Monday, May 27, 2024
HomeStartup ResourcesHow to Build a More Targeted Startup Pitch

How to Build a More Targeted Startup Pitch

If you’re a senior person at a startup chances are you are pitching a lot of people including investors, business partners, customers, prospects, media and analysts. It might be tempting to build one pitch and re-use it for each of those meetings. Don’t do it!  Recycling is good for the environment but it’s very dangerous for your startup.  Each of those audiences are very different and therefore require very different pitches.

Key elements of a pitch that vary a LOT depending on who you are pitching to including:

  • Value proposition – it’s obvious but the reason a person might want to invest in your company is different from why someone might want to buy your product/service.  Why a company might want to partner with you is likely not related to why a reporter may want to write a story about you.
  • Stories – Great pitches include stories to illustrate the points they are trying to make.  Those points are different for each audience, therefore the stories are different.
  • Call to Action – What you want someone to do as a result of the pitch is different for each audience as well.  Convincing someone to take the next step to purchase is not at all like convincing an analyst you should be in their next report.

And here are some examples of different audiences along with some key things they need to hear in your pitch:

1/ Investors – care about things like your business model, the size of your addressable market, the alternative solutions in your market, your revenue/expense plan and your go to market strategy.  They care about whether or not your company fits into their portfolio in terms of stage, market and technology.  Unlike most other audiences, they care a lot about the team members and their experience.

2/ Partners – care about how you’ll make money together and how you will work together operationally.  Depending on the partnership you may need to describe how the functionality of your product fills a gap in their current offerings or how you position yourself against other partners that they currently have agreements with.

3/ Analysts – care about how you position yourself against other offerings in the market, how many customers you have, how quickly you are growing, how disruptive you are to the market status quo and what target markets you are going after.  They often care more about how you position yourself against very large and very small competitors than your prospects ever will.  This is a key difference between an analyst pitch and a prospect pitch – you often don’t want to point out obscure competitors to prospects.  Analysts want to hear about your longer-term vision and how it aligns with the vision of other companies in the market.

4/ Media – care about what’s new and interesting to talk about and remember that what’s new and interesting to you might not be interesting for them or their readers.  Better scalability in your latest release isn’t nearly as interesting as a story about how your service has transformed someone’s life or their business.  Media cares a lot about what your success can tell them about trends or the future.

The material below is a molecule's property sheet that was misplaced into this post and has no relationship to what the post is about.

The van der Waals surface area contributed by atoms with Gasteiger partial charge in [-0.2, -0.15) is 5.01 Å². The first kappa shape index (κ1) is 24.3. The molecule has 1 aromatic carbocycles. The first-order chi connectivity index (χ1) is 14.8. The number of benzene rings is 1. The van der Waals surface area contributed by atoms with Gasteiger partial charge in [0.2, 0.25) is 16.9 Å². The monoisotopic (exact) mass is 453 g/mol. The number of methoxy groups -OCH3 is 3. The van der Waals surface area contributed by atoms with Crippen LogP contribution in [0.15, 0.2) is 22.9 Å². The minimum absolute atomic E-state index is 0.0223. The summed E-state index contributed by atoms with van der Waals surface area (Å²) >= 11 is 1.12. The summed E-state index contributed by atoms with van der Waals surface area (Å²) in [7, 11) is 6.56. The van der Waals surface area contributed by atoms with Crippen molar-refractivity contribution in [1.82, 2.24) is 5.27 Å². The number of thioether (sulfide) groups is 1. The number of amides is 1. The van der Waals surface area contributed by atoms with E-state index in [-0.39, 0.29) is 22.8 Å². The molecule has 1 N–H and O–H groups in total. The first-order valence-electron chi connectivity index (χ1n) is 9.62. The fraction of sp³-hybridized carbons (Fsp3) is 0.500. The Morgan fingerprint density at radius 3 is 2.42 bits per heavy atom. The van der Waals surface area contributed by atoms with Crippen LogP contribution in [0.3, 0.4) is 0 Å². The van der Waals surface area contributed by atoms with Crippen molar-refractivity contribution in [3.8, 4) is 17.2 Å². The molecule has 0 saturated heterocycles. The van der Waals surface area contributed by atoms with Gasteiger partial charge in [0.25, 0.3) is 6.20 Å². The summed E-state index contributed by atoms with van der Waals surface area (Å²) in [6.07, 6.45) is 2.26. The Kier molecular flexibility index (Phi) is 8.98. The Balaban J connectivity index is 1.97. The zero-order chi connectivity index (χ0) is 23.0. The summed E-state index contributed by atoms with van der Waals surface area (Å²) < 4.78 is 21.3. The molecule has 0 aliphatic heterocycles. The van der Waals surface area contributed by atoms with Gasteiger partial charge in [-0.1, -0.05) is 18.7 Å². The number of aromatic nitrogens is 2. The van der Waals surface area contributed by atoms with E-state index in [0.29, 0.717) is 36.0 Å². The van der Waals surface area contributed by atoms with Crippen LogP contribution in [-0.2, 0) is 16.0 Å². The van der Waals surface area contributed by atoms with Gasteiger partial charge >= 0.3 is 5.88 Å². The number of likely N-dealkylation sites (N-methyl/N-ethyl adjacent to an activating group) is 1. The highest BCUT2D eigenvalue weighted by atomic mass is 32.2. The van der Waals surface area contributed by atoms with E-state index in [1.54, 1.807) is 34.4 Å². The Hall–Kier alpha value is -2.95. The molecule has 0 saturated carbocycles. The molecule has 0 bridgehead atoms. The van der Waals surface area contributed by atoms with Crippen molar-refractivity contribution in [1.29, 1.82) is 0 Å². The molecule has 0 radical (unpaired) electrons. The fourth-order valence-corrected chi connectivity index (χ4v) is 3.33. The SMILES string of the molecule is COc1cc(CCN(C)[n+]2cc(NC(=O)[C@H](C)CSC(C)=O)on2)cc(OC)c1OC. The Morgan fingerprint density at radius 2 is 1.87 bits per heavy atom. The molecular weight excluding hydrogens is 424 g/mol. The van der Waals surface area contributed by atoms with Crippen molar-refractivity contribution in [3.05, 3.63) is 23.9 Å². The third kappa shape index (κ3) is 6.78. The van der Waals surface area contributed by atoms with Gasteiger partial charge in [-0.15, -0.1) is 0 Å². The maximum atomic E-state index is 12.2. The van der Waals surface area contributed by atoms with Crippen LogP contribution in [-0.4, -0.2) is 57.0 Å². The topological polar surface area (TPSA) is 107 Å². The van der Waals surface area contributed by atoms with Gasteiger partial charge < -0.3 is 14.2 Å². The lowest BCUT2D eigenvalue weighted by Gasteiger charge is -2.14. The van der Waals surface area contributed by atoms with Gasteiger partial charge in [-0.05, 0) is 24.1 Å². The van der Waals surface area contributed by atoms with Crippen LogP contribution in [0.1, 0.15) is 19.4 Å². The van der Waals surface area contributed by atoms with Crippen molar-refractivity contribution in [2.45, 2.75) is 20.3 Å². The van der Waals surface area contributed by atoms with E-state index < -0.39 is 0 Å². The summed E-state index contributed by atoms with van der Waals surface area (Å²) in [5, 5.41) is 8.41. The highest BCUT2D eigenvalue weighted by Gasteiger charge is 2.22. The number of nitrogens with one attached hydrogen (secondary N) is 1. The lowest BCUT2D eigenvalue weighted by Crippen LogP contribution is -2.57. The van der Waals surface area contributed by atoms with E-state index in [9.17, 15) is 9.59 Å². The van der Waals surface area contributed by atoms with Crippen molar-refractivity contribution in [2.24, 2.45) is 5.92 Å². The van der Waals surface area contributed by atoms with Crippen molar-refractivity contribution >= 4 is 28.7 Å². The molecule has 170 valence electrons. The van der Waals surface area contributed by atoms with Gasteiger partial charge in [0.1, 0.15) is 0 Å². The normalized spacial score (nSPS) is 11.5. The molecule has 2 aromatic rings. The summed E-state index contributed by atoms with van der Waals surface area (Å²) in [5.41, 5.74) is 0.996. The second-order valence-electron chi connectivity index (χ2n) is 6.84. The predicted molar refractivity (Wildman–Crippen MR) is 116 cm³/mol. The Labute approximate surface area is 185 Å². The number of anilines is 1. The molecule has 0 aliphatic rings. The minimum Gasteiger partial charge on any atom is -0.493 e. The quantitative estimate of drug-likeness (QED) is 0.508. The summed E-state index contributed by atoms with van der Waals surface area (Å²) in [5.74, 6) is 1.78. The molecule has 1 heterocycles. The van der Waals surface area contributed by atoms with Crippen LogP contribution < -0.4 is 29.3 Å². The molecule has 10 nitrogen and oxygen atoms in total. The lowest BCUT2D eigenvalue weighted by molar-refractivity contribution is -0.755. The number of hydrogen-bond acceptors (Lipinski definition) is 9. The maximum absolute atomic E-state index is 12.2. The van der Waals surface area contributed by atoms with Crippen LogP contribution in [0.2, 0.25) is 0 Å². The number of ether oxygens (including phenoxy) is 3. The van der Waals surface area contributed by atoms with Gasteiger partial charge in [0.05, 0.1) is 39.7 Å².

5/Prospects – care mainly about how you are going to solve their problems better than anyone else in the market.  They want to hear about how other customers like them use your product and the value they see from using it.  They care about how hard it is to use, how long it takes to learn it, how much it costs to buy and (sometimes, not always) whether or not you are going to be in business a year from now.

6/ Existing Customers – are the only group that cares about the subset of features that happen to be new in your latest release.  They want to hear about other products in your portfolio, new partnerships and what it means to them and changes in pricing or support.  Existing customers (sometimes, not always) care about your product roadmap and vision.

Lastly, don’t forget to do your homework on who you are pitching and fine tune it accordingly.  For investors, for example, pay special attention to their current investments – it will give you clues as to what types of markets the have a deep understanding of.  For analysts it’s extremely important to understand each analyst’s view of your market before you build a pitch.  For customers, get the current status and in particular find out if there are open support issues.  For prospects, where it makes sense, use customer examples that mirror their situation (in terms of business problem and/or industry) as closely as possible.

First time reader?  You can sign up for email updates, subscribe via RSS or follow me on Twitter.



  1. April, superb advice! To me, the easiest way to avoid the trap of recycling your presentation is to start by putting yourself in your audience’s shoes and asking WIIFM – what’s in it for me?

    Do your homework, understand your particular audience’s needs and craft your presentation to resonate specifically with them. And then do a dry run with someone role playing your target audience!


Please enter your comment!
Please enter your name here

Most Popular

Recent Comments

Ashawndra Edwards on Choosing a New Vertical Market
marcelene28 on Startup Marketing Podcast
Name: Johanna on How to Name Your Startup
Samuel Riksfjord on A Value Proposition Worksheet
Vivian Dilberd on Startup Marketing 101
Krissie Thornton on A Value Proposition Worksheet
Krissie Thornton on A Value Proposition Worksheet